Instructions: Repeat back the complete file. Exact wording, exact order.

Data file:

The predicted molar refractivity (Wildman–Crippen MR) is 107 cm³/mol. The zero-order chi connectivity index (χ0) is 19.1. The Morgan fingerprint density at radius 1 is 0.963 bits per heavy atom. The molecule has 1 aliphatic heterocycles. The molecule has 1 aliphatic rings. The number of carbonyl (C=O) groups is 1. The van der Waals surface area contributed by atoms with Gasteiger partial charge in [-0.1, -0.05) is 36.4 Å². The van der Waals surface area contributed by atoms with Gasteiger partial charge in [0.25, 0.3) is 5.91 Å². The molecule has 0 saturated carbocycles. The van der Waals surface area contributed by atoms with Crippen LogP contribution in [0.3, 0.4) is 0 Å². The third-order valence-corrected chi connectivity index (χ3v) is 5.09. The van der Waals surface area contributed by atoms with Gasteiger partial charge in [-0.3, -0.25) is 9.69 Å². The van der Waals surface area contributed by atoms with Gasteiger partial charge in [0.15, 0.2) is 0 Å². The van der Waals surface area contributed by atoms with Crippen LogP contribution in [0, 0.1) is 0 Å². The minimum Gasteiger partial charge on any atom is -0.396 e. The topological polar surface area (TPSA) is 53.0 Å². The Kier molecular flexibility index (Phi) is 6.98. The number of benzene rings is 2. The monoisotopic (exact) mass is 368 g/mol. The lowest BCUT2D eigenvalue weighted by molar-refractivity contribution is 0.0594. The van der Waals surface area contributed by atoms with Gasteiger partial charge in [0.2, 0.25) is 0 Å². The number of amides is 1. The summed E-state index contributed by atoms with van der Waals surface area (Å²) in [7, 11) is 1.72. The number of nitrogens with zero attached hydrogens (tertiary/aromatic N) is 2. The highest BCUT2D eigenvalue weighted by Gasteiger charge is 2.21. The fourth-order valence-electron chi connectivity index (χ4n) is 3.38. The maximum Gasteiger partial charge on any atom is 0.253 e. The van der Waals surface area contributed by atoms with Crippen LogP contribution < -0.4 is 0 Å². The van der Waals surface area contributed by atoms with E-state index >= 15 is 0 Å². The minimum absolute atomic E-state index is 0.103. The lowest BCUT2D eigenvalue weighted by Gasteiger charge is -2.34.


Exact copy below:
The predicted molar refractivity (Wildman–Crippen MR) is 107 cm³/mol. The zero-order chi connectivity index (χ0) is 19.1. The Morgan fingerprint density at radius 1 is 0.963 bits per heavy atom. The molecule has 1 aliphatic heterocycles. The molecule has 1 aliphatic rings. The number of carbonyl (C=O) groups is 1. The van der Waals surface area contributed by atoms with Gasteiger partial charge in [-0.1, -0.05) is 36.4 Å². The van der Waals surface area contributed by atoms with Gasteiger partial charge in [0.25, 0.3) is 5.91 Å². The molecule has 0 saturated carbocycles. The van der Waals surface area contributed by atoms with Crippen LogP contribution in [0.3, 0.4) is 0 Å². The third-order valence-corrected chi connectivity index (χ3v) is 5.09. The van der Waals surface area contributed by atoms with Gasteiger partial charge in [-0.3, -0.25) is 9.69 Å². The van der Waals surface area contributed by atoms with Gasteiger partial charge in [0.15, 0.2) is 0 Å². The van der Waals surface area contributed by atoms with Crippen LogP contribution in [0, 0.1) is 0 Å². The minimum Gasteiger partial charge on any atom is -0.396 e. The topological polar surface area (TPSA) is 53.0 Å². The Kier molecular flexibility index (Phi) is 6.98. The number of benzene rings is 2. The monoisotopic (exact) mass is 368 g/mol. The lowest BCUT2D eigenvalue weighted by molar-refractivity contribution is 0.0594. The van der Waals surface area contributed by atoms with Gasteiger partial charge in [0.2, 0.25) is 0 Å². The number of amides is 1. The summed E-state index contributed by atoms with van der Waals surface area (Å²) in [7, 11) is 1.72. The number of nitrogens with zero attached hydrogens (tertiary/aromatic N) is 2. The highest BCUT2D eigenvalue weighted by Gasteiger charge is 2.21. The fourth-order valence-electron chi connectivity index (χ4n) is 3.38. The maximum Gasteiger partial charge on any atom is 0.253 e. The van der Waals surface area contributed by atoms with Crippen LogP contribution < -0.4 is 0 Å². The van der Waals surface area contributed by atoms with E-state index >= 15 is 0 Å². The minimum absolute atomic E-state index is 0.103. The lowest BCUT2D eigenvalue weighted by Gasteiger charge is -2.34.